Taking the Lead in Self-Driving Cars
Robert Fenton, a professor emeritus of electrical and computer engineering, spent a lot of time in the mid-1960s and early 1970s testing his cars on unfinished portions of Interstates 70 and 270 as well as on Sawmill Road, a once-sleepy farm lane that’s now a major Columbus artery.
“At the time,” Fenton says, “our work was probably the most advanced in the world. Very few people were doing it.”
Fenton and his team placed a guide wire down the center of the roadway and ran current through it, creating a magnetic field that enabled their control of the cars. The first car was a 1965 Plymouth sedan modified with sensors and other instrumentation developed at Ohio State.
“It worked beautifully,” he says. “We were automatically steering at speeds up to 85 mph.”
Unfortunately, the cost of the guide wire approach was too high to maintain on a large scale. To solve for that in later iterations, he says, the team bounced signals off guardrails and placed side-radar sensors on the car to keep it on track.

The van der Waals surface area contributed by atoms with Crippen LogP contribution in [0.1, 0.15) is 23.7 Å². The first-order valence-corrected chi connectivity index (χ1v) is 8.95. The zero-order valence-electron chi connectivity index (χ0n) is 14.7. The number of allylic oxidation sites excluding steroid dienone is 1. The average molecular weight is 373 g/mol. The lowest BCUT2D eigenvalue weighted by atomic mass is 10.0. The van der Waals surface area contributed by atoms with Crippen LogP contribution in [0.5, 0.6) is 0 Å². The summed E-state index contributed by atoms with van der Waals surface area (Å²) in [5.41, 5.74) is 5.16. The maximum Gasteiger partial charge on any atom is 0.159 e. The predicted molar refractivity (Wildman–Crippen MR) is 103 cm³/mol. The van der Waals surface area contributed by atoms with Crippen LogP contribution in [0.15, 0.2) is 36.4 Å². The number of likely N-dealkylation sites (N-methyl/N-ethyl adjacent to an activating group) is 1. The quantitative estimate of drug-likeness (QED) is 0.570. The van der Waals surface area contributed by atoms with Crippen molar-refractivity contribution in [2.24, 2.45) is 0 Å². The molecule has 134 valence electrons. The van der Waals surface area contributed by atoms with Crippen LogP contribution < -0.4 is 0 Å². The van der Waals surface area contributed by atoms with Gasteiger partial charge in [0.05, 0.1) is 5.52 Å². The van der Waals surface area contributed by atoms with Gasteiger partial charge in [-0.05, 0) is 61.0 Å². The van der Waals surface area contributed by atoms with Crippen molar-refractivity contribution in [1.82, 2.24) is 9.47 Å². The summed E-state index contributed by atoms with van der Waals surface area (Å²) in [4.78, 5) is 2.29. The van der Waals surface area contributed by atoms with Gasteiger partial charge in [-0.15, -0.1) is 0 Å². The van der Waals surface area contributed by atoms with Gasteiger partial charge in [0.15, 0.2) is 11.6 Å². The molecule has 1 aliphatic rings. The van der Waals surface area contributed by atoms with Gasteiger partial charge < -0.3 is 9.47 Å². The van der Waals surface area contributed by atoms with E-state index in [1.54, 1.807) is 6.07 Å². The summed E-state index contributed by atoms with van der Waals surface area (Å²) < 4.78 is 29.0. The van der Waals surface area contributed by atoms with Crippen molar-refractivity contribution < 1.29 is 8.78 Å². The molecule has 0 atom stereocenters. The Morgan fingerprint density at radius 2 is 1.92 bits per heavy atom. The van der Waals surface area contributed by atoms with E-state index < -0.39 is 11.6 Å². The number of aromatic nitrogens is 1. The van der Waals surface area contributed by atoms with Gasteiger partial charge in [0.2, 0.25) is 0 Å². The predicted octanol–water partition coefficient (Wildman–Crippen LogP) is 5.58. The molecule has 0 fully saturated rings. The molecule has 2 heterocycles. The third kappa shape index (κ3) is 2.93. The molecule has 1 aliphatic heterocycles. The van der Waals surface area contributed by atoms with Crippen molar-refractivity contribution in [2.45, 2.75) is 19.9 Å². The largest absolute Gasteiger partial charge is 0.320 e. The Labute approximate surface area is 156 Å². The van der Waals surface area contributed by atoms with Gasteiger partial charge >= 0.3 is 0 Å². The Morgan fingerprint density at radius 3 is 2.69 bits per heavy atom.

The pioneering research of Fenton and others involved in traffic projects at Ohio State led to development of the Transportation Research Center in East Liberty, Ohio, in the 1970s. In July, the TRC broke ground on its SMARTCenter, which will be the largest real-world testing site for automated vehicles.
Written by Bob Beasley ’94, a freelance writer in Powell, Ohio.